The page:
Ohio union law,health care onpanel agendaOhio voters spliton school levies
KETTERING (AP) — AnOhio school board wants tofire a teacher accused of callingstudents “idiots,” “airheads”and “freaking morons.”The human resources direc-tor for the Kettering schoolssaid Fairmont High SchoolEnglish teacher MichaelTogliatti also repeatedly usedprofanity and ridiculed the dis-trict superintendent in class.The Dayton Daily Newsreports the school board votedTuesday night for Togliattito be suspended without pay,pending termination.School Principal DanVonHandorf said a studentcomplained about the teacherin the spring and allegationswere substantiated throughtalks with other students.More than a dozen studentsspoke in support of Togliatti atthe board meeting, describinghim as respectful and caring.The teacher’s lawyer saysTogliatti will appeal. AttorneyJohn Doll predicts the claimswon’t hold up in a hearing.
Teacher bootedover allegedname-calling
BY SENATORSHERROD BROWN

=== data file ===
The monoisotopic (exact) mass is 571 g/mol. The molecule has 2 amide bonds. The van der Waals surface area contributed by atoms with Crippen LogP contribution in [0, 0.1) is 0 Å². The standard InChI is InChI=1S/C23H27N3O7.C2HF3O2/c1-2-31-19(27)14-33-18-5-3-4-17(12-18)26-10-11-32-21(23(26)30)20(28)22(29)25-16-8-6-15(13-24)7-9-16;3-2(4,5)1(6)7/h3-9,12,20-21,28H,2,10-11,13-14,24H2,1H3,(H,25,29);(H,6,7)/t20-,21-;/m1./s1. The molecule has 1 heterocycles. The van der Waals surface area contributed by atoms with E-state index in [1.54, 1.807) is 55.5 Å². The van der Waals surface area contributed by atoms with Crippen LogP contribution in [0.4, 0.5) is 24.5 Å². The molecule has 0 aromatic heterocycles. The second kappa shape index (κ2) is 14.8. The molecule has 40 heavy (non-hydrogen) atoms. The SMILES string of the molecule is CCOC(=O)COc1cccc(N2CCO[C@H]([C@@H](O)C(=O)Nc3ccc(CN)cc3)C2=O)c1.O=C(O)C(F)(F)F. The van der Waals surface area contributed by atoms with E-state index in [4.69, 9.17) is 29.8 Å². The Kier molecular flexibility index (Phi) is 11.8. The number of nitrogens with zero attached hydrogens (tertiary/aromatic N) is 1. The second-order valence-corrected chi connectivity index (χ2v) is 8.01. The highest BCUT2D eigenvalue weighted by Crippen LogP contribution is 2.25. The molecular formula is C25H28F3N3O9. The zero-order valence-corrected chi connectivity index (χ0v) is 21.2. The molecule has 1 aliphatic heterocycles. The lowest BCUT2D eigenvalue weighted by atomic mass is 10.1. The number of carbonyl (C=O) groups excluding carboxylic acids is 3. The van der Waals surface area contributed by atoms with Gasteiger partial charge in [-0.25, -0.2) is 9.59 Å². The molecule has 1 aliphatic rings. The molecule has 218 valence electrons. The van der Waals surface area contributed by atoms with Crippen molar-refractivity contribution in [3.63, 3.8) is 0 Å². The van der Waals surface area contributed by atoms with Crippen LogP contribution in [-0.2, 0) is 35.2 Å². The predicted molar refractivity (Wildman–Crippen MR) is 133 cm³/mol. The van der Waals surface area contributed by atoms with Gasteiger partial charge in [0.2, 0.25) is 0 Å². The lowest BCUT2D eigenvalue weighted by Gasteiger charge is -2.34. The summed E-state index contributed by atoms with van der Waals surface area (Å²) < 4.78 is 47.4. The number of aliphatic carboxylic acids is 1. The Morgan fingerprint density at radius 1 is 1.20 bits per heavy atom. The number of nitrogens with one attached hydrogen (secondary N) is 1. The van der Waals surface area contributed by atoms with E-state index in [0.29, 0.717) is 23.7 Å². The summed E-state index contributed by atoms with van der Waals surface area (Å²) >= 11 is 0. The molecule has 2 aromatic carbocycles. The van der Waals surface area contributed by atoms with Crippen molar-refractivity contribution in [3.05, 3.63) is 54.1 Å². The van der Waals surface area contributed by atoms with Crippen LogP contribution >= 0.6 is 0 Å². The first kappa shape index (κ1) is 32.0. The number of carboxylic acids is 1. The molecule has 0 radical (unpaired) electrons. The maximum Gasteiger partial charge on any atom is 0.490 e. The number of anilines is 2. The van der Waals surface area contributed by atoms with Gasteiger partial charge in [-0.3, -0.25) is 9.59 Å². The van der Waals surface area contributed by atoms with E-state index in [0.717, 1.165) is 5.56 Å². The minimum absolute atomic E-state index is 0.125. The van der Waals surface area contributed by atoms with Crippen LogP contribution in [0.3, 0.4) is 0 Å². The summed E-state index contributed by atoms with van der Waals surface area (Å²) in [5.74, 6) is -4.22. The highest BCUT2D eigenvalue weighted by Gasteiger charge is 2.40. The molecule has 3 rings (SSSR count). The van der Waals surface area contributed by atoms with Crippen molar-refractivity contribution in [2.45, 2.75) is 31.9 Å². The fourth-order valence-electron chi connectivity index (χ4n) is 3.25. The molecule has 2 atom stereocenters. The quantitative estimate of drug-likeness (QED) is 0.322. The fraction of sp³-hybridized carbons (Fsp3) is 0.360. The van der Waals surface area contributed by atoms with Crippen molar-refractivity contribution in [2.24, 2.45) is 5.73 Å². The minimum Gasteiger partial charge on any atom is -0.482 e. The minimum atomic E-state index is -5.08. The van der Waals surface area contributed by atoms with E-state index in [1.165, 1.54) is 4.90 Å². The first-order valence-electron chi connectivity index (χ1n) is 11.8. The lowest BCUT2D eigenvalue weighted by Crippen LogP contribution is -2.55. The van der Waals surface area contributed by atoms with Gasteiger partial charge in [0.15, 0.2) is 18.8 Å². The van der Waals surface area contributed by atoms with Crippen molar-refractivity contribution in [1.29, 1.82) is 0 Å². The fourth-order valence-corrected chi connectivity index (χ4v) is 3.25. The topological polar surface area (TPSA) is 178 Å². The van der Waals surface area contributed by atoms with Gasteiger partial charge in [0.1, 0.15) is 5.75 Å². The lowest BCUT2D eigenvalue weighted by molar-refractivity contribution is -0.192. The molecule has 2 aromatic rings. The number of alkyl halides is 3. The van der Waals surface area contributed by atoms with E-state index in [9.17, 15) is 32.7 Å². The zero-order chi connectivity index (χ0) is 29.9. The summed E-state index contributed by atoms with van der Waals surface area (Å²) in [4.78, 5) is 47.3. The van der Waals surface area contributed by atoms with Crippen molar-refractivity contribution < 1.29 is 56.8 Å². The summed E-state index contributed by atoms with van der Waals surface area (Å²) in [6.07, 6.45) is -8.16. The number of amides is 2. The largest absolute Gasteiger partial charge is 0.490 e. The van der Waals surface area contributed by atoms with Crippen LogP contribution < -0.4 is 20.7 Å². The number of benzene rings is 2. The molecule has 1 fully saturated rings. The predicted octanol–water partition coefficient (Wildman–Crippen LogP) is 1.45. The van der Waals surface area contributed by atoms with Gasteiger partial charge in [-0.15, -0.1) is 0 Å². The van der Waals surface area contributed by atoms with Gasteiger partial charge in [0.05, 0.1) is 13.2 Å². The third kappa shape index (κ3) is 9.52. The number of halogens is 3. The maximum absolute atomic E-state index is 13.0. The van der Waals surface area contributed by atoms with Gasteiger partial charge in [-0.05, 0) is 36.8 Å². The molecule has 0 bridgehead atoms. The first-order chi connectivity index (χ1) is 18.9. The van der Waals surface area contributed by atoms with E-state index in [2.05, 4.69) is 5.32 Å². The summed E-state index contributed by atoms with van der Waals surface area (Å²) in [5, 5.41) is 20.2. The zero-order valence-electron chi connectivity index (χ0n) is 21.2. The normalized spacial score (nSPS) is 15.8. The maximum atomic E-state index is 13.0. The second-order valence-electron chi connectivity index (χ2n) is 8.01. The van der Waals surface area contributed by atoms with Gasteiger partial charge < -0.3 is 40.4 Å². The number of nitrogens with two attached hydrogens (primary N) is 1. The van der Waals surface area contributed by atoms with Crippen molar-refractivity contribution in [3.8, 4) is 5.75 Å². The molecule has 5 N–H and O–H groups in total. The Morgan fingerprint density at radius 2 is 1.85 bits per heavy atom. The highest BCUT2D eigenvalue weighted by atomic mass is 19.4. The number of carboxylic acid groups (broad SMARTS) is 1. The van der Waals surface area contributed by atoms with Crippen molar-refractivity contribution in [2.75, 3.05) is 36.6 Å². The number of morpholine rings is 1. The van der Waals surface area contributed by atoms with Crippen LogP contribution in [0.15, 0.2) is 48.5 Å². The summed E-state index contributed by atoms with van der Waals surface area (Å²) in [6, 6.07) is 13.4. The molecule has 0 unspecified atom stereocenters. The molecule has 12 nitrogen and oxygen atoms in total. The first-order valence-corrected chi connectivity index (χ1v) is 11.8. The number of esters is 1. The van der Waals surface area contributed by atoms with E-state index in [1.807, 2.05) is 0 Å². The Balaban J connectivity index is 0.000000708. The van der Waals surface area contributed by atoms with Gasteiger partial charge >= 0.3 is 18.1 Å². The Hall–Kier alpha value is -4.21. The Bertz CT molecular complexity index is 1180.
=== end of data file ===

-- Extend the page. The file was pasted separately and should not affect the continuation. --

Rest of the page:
A veteran in Cincinnatirecently wrote to me that, “itis good to know we are notforgotten.”There are more than930,000 veterans in Ohiowho have made tremendoussacrifices for our country.Members of the Armed Forcesleave their families, enduregreat stress, and put their liveson the line for us. And, theydo not ask for much in return – just the benefits they haveearned and deserve.Yet, too many young vet-erans are leaving the servicewithout job prospects. Withthe unemployment rate foryoung veterans at a staggering27 percent, we have a respon-sibility to connect skilled vet-erans with good-paying jobs.That is why legislationI recently introduced, theHiring Heroes Act of 2011, issupported by the Veterans of Foreign Wars, the AmericanLegion, Disabled AmericanVeterans, Military OfficersAssociation of America, andthe Iraq and AfghanistanVeterans of America.This first-of-its-kind jobsbill aims to reduce unemploy-ment among veterans return-ing to civilian life by ensur-ing that every servicememberattends a transition assistanceprogram, to help them findemployment.Our veterans just want afair shot at getting a good job,a quality education, and anopportunityto live outthe Americandream.Veterans’service toour coun-try doesn’tstop whenthey leavethe mili-tary and ourgovernment’s commitmentto them shouldn’t end whenthey return home as valuablemembers of our society.We can honor their serviceby providing job skills train-ing to help connect America’sveterans with stable, good-paying jobs. At YoungstownState University, I recentlymet with a student-veteran – Sergeant Paul Hageman –who discussed with me theneed to improve and strength-en career pathways for return-ing servicemembers.Our servicemembers andveterans deserve our nation’sfull support. And at the veryleast, they deserve electedofficials who are willing toput partisan battles aside toensure that returning veteranshave jobs to ease their transi-tion into civilian life.My constituent servicesoffice – which you can reachby calling 216-522-7272 –stands prepared to help Ohioveterans receive the supportthey need.As a member of the SenateCommittee on Veterans’Affairs, I’m also committedto expanding services andoutreach for Ohio veterans,improving veterans’ access tohealth care, and ensuring vet-erans have the tools they needto transition to civilian lifeand find employment.Let’s not just show ourgratitude to our nation’sveterans on the 11th day of the 11th month. We need tohonor our veterans’ everyday. One great way to do sois to ensure they have accessto good paying jobs, afford-able housing, and the benefitsthey’ve earned.We should show America’sveterans that they have notbeen forgotten.